People v. Uribe: Prosecutor’s Conduct Was “Grossly Shocking and Outrageous” — But Not Shocking or Outrageous Enough to Warrant Dismissal of the Charges
The latest turn of the screw in the infamous Uribe case, in which Santa Clara County prosecutors failed to hand over critical exclupatory evidence. The trial court dismissed the charges in the case in response to the continued lying of the prosecutor after the case had already been reversed for a Brady violation, but the Court of Appeal now reverses that dismissal. The analysis:
A prosecutor’s false testimony in any court proceeding is a grave affront to the judicial system. It is undoubtedly an act that is “outrageous” in a general, nonconstitutional sense. When such prosecutorial misconduct impairs a defendant’s constitutional right to a fair trial, it may constitute outrageous governmental conduct warranting dismissal. But here the false testimony occurred in a peripheral hearing and was not shown to have prejudiced defendant’s right to a fair trial. The misconduct thus did not constitute outrageous governmental conduct in violation of due process. Accordingly, while we acknowledge the trial court’s understandable and profound concern about the former prosecutor‟s misconduct, including his false testimony, the court chose the wrong remedy. We will reverse the dismissal order.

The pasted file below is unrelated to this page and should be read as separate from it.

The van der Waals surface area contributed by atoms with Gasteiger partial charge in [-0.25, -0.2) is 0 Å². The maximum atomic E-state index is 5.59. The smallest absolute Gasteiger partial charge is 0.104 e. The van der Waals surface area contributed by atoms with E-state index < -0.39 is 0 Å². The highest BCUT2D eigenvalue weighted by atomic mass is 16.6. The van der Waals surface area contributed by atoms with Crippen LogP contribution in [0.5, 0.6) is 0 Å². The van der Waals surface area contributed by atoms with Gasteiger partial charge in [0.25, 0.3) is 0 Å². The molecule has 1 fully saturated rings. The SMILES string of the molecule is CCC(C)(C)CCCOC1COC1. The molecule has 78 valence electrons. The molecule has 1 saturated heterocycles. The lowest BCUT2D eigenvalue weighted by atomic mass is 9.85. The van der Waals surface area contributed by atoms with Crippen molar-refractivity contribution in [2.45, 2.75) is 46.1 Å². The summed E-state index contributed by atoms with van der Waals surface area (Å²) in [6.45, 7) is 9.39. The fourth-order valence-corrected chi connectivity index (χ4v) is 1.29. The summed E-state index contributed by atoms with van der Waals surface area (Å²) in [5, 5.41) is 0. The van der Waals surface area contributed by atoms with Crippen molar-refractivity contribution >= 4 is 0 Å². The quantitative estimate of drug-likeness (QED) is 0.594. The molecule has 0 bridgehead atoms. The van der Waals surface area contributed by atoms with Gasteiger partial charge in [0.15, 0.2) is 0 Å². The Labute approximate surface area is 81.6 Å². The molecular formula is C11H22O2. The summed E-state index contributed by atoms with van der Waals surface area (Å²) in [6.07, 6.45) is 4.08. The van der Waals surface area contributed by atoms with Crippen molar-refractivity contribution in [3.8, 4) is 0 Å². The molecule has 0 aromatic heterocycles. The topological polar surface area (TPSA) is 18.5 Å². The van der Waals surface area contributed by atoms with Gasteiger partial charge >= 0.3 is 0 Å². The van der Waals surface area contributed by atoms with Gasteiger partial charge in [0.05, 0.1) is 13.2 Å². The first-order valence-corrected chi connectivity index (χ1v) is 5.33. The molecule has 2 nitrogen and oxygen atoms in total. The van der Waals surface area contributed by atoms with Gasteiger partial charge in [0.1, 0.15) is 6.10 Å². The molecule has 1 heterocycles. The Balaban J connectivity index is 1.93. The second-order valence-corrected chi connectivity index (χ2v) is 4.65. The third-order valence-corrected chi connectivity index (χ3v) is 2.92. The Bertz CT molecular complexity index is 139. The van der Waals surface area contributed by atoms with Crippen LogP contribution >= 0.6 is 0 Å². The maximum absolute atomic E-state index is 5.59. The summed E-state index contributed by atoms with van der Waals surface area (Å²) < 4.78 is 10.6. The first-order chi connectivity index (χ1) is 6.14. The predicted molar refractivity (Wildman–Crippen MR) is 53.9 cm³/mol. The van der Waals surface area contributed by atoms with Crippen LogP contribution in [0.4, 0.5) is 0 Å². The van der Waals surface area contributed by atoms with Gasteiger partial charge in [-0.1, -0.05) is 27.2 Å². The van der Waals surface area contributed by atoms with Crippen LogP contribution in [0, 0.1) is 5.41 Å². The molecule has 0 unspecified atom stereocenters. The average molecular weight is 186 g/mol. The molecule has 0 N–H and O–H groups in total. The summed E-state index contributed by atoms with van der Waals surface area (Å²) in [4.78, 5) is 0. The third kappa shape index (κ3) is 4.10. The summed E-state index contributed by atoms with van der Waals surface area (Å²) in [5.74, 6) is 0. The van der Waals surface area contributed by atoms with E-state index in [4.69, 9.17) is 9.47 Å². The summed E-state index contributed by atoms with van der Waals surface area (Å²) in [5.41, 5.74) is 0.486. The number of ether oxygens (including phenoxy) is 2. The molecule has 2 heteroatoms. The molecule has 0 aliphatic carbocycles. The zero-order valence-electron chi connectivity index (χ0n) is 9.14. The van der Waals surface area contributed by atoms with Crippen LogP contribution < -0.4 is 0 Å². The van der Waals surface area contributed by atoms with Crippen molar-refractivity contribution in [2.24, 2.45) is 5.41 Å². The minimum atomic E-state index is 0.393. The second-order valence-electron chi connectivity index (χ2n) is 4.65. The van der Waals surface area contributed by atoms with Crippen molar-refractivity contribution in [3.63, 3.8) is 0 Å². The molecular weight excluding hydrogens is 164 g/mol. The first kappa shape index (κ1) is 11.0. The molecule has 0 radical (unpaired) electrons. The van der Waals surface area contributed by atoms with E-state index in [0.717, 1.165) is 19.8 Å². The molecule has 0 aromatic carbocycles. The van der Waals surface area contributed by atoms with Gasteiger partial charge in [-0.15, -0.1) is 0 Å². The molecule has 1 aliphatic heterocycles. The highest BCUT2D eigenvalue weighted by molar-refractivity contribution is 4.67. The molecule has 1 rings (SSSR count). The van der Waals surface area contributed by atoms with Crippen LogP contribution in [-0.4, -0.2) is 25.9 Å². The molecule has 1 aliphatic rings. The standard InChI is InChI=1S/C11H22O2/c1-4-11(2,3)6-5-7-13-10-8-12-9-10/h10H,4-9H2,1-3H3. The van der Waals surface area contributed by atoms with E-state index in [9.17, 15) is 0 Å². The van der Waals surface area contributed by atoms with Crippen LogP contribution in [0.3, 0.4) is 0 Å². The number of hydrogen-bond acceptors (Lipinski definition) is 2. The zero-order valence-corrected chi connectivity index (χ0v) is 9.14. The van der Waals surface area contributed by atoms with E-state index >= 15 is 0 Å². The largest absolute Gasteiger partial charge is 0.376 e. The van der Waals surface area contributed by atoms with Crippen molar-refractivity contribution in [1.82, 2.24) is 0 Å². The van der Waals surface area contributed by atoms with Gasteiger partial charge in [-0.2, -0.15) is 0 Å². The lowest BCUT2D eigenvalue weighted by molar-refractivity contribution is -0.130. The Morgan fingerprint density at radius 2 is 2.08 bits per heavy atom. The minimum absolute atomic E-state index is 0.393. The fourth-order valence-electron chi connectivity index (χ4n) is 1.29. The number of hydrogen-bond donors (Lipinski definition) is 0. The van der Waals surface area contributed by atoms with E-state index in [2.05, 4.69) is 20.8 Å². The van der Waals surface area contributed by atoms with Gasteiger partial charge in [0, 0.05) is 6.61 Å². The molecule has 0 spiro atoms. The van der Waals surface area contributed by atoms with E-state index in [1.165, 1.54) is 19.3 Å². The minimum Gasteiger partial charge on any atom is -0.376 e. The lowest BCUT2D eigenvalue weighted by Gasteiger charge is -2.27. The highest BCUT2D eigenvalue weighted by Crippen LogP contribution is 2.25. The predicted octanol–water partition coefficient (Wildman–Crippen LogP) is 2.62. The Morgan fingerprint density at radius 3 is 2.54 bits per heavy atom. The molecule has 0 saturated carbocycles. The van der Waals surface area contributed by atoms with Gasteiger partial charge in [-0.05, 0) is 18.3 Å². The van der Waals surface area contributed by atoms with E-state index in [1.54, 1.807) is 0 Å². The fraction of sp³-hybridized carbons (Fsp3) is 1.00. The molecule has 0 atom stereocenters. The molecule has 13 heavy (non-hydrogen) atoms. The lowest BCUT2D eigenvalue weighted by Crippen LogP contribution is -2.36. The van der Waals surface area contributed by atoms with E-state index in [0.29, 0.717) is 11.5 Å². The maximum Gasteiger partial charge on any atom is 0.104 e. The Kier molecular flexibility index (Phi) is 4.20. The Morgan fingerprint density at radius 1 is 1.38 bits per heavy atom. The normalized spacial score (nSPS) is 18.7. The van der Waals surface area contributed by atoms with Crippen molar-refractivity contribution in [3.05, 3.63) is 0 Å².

The messages coming from the California higher courts on prosecutorial misconduct are awfully bleak these days. It was earlier this year that the California Supreme Court depublished People v. Higgins, the case that found a San Diego Deputy District Attorney had engaged in a “pervasive pattern of inappropriate questions, comments and argument, throughout the entire trial, each one building on the next, to such a degree as to undermine the fairness of the proceedings.” The Court of Appeal’s new opinion in Uribe is careful to note that “Our conclusion should in no way be construed as a signal that we condone the misconduct that the trial court found, based upon substantial evidence, to have occurred here.” And while I’m sure that is a sincerely intended caveat, legal opinions are not simply exercises in academic research; and where there is no sanction, there is little disincentive to repeat the type of conduct that is ostensibly being deemed problematic. It was almost exactly a year ago, in fact, that this blog ran a post titled Report: Most Prosecutorial Misconduct Goes Unpunished.